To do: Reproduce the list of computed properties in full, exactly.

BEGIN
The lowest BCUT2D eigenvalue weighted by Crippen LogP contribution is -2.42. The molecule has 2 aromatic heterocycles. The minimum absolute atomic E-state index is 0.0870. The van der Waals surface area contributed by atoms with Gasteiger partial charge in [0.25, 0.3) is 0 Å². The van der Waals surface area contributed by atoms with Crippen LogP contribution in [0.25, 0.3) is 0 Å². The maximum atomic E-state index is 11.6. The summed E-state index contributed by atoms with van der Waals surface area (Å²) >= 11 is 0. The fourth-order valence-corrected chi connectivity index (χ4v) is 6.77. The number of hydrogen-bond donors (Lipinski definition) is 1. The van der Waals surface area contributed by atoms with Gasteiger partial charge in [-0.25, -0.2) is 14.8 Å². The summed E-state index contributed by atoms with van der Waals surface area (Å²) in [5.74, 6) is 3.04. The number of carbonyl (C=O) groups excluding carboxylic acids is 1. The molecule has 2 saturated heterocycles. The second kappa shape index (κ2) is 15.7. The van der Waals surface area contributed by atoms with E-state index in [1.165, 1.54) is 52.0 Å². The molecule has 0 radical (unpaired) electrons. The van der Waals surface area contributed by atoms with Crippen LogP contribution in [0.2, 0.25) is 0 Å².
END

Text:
The lowest BCUT2D eigenvalue weighted by Crippen LogP contribution is -2.42. The molecule has 2 aromatic heterocycles. The minimum absolute atomic E-state index is 0.0870. The van der Waals surface area contributed by atoms with Gasteiger partial charge in [0.25, 0.3) is 0 Å². The van der Waals surface area contributed by atoms with Crippen LogP contribution in [0.25, 0.3) is 0 Å². The maximum atomic E-state index is 11.6. The summed E-state index contributed by atoms with van der Waals surface area (Å²) >= 11 is 0. The fourth-order valence-corrected chi connectivity index (χ4v) is 6.77. The number of hydrogen-bond donors (Lipinski definition) is 1. The van der Waals surface area contributed by atoms with Gasteiger partial charge in [-0.25, -0.2) is 14.8 Å². The summed E-state index contributed by atoms with van der Waals surface area (Å²) in [5.74, 6) is 3.04. The number of carbonyl (C=O) groups excluding carboxylic acids is 1. The molecule has 2 saturated heterocycles. The second kappa shape index (κ2) is 15.7. The van der Waals surface area contributed by atoms with E-state index in [1.165, 1.54) is 52.0 Å². The molecule has 0 radical (unpaired) electrons. The van der Waals surface area contributed by atoms with Crippen LogP contribution in [0.2, 0.25) is 0 Å².